That vote by a five-member majority of the Legislature's Appropriations Committee not to attach a "pro-life" or anti-abortion message or restriction to its recommended health care funding appropriations this year looked like a declaration of independence.
Such a restriction was attached last year at the urging of Gov. Pete Ricketts and it provoked a lengthy battle on the floor of the Legislature about whether policy decisions on contentious issues should be part of the appropriations bill.
Appropriations Chairman John Stinner said he believed the committee should avoid that battle this year; there are enough contentious appropriations issues to be resolved within the budget recommendations, he told the committee.
And a majority of the committee members agreed.
Ricketts, who attached the "pro-life" language to his own budget recommendations, described the committee's decision as "appalling" and urged its members to reconsider.
No doubt, quietly, behind the scenes, within the building and outside through personal contact, telephone calls and e-mail, the pressure is on.
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Democratic State Chair Jane Kleeb says she hopes the Nebraska Democratic Party's decision to allow non-partisan voters to participate in the state's Democratic primary elections might help attract some Democratic presidential candidates to make a campaign stop or two in the state.
The Nebraska example of reaching out to independent voters could be "a big draw for presidential candidates" who will be trying to fashion a campaign message that is attractive to independent voters, Kleeb said.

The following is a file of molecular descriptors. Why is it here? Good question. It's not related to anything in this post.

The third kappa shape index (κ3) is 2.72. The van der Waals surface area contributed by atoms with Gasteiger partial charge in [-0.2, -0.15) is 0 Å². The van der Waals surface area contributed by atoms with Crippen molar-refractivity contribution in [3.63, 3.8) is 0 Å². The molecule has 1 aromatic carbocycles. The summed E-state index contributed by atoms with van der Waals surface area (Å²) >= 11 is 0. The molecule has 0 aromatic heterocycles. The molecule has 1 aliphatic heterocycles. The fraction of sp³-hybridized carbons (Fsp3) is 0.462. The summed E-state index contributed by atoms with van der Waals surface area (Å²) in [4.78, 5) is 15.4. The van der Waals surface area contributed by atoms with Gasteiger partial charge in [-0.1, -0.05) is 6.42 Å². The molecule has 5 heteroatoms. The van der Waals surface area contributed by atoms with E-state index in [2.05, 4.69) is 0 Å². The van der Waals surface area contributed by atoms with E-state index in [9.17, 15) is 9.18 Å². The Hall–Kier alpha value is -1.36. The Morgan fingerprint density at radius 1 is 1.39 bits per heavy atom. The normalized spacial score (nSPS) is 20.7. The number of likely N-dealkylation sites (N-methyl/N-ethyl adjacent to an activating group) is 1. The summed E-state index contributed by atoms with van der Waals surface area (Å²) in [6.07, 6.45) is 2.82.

"What I'm telling presidential campaigns is that we are one of the few states with a true open primary for independents," she said. "And we want them voting for us in the general election."
The Nebraska Democratic Party will return to a presidential primary election in 2020 after abandoning its presidential caucus.
"We want presidential candidates to come here so we can show them rural America, our family farms, family ranches, tribal nations," Kleeb said.
"There are a lot of lessons they can learn here."
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* Jeff Fortenberry will sit down with USDA Under Secretary Bill Northey to discuss agriculture, the farm bill and trade policy with area farmers in Norfolk on Wednesday at 12:30 p.m. at the Lower Elkhorn NRD at 1508 Square Turn Blvd.
* Deb Fischer was cited along with Mitt Romney as one of the successful 2018 Senate candidates who scored "among the most positive on Twitter among Republican candidates," according to an analysis of Tweets published in Roll Call.
* Ben Sasse has gained Senate Majority Leader Mitch McConnell's agreement to schedule a roll call vote on Sasse's "Born-Alive Abortion Survivors Protection Act," which he introduced "to require that doctors provide care to newborns who survive botched abortions." The vote is scheduled for Feb. 25.
* Adrian Smith says his selection as the top Republican member of the House Ways and Means subcommittee on select revenue measures places him at "the first line of defense against higher taxes."
* Farm income in Nebraska is expected to drop below $2 billion in 2018, the lowest revenue recorded since 2002 and far below the $7.5 billion recorded in 2011 and 2013, according to the UNL Bureau of Business Research and the Nebraska Business Forecast Council.
* Gov. Pete Ricketts will preside over this week's meeting of the Republican Governor's Association in Washington as its new chairman.
* Lady Liberty's immigration policy: "Give me your tired, your poor, your huddled masses yearning to breathe free."
* It's hard to find any argument that the nation does indeed face a national emergency or crisis. Some disagreement over what that might be.
* Whither Harper and Machado? Get ye to a spring training camp.
* Isaiah Roby defeats Northwestern! Come home from Happy Valley with a win and it'll be rocking at PBA for Purdue on Saturday.